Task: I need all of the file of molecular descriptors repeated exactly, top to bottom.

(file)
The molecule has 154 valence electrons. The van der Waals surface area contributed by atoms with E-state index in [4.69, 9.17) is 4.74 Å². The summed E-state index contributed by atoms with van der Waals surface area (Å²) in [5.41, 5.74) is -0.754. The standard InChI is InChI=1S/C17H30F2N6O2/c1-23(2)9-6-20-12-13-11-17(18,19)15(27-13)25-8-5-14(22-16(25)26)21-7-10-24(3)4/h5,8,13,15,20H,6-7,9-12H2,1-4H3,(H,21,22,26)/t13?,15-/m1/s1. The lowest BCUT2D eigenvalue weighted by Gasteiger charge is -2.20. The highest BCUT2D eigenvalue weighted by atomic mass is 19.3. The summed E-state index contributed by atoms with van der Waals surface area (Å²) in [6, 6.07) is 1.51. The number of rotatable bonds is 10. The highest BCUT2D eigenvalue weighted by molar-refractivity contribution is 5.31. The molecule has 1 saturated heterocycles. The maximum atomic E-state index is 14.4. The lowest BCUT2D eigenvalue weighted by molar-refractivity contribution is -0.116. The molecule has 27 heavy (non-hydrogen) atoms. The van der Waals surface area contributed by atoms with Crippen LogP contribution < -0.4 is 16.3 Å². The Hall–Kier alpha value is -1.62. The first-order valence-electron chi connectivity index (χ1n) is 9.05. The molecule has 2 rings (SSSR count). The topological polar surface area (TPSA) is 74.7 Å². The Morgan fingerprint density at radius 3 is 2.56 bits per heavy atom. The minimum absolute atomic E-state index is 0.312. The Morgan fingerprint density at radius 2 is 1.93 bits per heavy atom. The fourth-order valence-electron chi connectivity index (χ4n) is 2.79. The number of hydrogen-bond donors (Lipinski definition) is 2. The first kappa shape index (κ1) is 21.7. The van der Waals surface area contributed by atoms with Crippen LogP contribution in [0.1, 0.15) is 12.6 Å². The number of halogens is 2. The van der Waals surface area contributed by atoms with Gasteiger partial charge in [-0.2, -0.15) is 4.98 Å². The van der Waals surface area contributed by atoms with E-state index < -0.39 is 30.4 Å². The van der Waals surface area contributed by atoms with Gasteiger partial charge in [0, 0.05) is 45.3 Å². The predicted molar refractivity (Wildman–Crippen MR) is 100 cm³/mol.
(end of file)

The molecule has 154 valence electrons. The van der Waals surface area contributed by atoms with E-state index in [4.69, 9.17) is 4.74 Å². The summed E-state index contributed by atoms with van der Waals surface area (Å²) in [5.41, 5.74) is -0.754. The standard InChI is InChI=1S/C17H30F2N6O2/c1-23(2)9-6-20-12-13-11-17(18,19)15(27-13)25-8-5-14(22-16(25)26)21-7-10-24(3)4/h5,8,13,15,20H,6-7,9-12H2,1-4H3,(H,21,22,26)/t13?,15-/m1/s1. The lowest BCUT2D eigenvalue weighted by Gasteiger charge is -2.20. The highest BCUT2D eigenvalue weighted by atomic mass is 19.3. The summed E-state index contributed by atoms with van der Waals surface area (Å²) in [6, 6.07) is 1.51. The number of rotatable bonds is 10. The highest BCUT2D eigenvalue weighted by molar-refractivity contribution is 5.31. The molecule has 1 saturated heterocycles. The maximum atomic E-state index is 14.4. The lowest BCUT2D eigenvalue weighted by molar-refractivity contribution is -0.116. The molecule has 27 heavy (non-hydrogen) atoms. The van der Waals surface area contributed by atoms with Crippen LogP contribution < -0.4 is 16.3 Å². The Hall–Kier alpha value is -1.62. The first-order valence-electron chi connectivity index (χ1n) is 9.05. The molecule has 2 rings (SSSR count). The topological polar surface area (TPSA) is 74.7 Å². The Morgan fingerprint density at radius 3 is 2.56 bits per heavy atom. The minimum absolute atomic E-state index is 0.312. The Morgan fingerprint density at radius 2 is 1.93 bits per heavy atom. The fourth-order valence-electron chi connectivity index (χ4n) is 2.79. The number of hydrogen-bond donors (Lipinski definition) is 2. The first kappa shape index (κ1) is 21.7. The van der Waals surface area contributed by atoms with Crippen LogP contribution in [0.1, 0.15) is 12.6 Å². The number of halogens is 2. The van der Waals surface area contributed by atoms with Gasteiger partial charge in [-0.2, -0.15) is 4.98 Å². The van der Waals surface area contributed by atoms with E-state index < -0.39 is 30.4 Å². The van der Waals surface area contributed by atoms with Gasteiger partial charge in [0, 0.05) is 45.3 Å². The predicted molar refractivity (Wildman–Crippen MR) is 100 cm³/mol.